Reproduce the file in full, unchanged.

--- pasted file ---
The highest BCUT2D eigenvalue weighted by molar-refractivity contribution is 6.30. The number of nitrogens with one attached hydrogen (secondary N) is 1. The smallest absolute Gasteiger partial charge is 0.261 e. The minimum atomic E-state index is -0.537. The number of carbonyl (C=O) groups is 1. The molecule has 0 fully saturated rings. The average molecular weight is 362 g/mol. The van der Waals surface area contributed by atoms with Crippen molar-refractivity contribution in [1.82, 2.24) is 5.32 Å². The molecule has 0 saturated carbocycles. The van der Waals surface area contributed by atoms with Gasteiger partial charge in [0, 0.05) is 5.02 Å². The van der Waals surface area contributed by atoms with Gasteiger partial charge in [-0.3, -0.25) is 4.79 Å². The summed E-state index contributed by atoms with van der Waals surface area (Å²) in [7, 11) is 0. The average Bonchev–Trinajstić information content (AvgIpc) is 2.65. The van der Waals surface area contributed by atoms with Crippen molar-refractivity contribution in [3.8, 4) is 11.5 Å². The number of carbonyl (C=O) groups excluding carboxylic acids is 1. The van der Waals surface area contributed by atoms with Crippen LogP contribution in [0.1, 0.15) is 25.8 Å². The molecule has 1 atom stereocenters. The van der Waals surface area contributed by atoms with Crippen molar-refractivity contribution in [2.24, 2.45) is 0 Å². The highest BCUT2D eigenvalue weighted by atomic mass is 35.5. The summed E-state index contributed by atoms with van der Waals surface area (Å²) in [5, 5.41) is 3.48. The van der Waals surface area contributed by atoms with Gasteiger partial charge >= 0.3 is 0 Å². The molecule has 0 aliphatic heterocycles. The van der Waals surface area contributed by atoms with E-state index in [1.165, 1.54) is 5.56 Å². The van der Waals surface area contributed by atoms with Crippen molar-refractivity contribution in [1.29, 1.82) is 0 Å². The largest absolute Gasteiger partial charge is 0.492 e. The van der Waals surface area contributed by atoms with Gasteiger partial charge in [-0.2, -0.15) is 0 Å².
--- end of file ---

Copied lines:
The highest BCUT2D eigenvalue weighted by molar-refractivity contribution is 6.30. The number of nitrogens with one attached hydrogen (secondary N) is 1. The smallest absolute Gasteiger partial charge is 0.261 e. The minimum atomic E-state index is -0.537. The number of carbonyl (C=O) groups is 1. The molecule has 0 fully saturated rings. The average molecular weight is 362 g/mol. The van der Waals surface area contributed by atoms with Crippen molar-refractivity contribution in [1.82, 2.24) is 5.32 Å². The molecule has 0 saturated carbocycles. The van der Waals surface area contributed by atoms with Gasteiger partial charge in [0, 0.05) is 5.02 Å². The van der Waals surface area contributed by atoms with Gasteiger partial charge in [-0.3, -0.25) is 4.79 Å². The summed E-state index contributed by atoms with van der Waals surface area (Å²) in [7, 11) is 0. The average Bonchev–Trinajstić information content (AvgIpc) is 2.65. The van der Waals surface area contributed by atoms with Crippen molar-refractivity contribution in [3.8, 4) is 11.5 Å². The number of carbonyl (C=O) groups excluding carboxylic acids is 1. The van der Waals surface area contributed by atoms with Crippen LogP contribution in [0.1, 0.15) is 25.8 Å². The molecule has 1 atom stereocenters. The van der Waals surface area contributed by atoms with Crippen molar-refractivity contribution in [2.24, 2.45) is 0 Å². The highest BCUT2D eigenvalue weighted by atomic mass is 35.5. The summed E-state index contributed by atoms with van der Waals surface area (Å²) in [5, 5.41) is 3.48. The van der Waals surface area contributed by atoms with Gasteiger partial charge >= 0.3 is 0 Å². The molecule has 0 aliphatic heterocycles. The van der Waals surface area contributed by atoms with E-state index in [1.165, 1.54) is 5.56 Å². The van der Waals surface area contributed by atoms with Crippen molar-refractivity contribution in [1.29, 1.82) is 0 Å². The largest absolute Gasteiger partial charge is 0.492 e. The van der Waals surface area contributed by atoms with Gasteiger partial charge in [-0.2, -0.15) is 0 Å².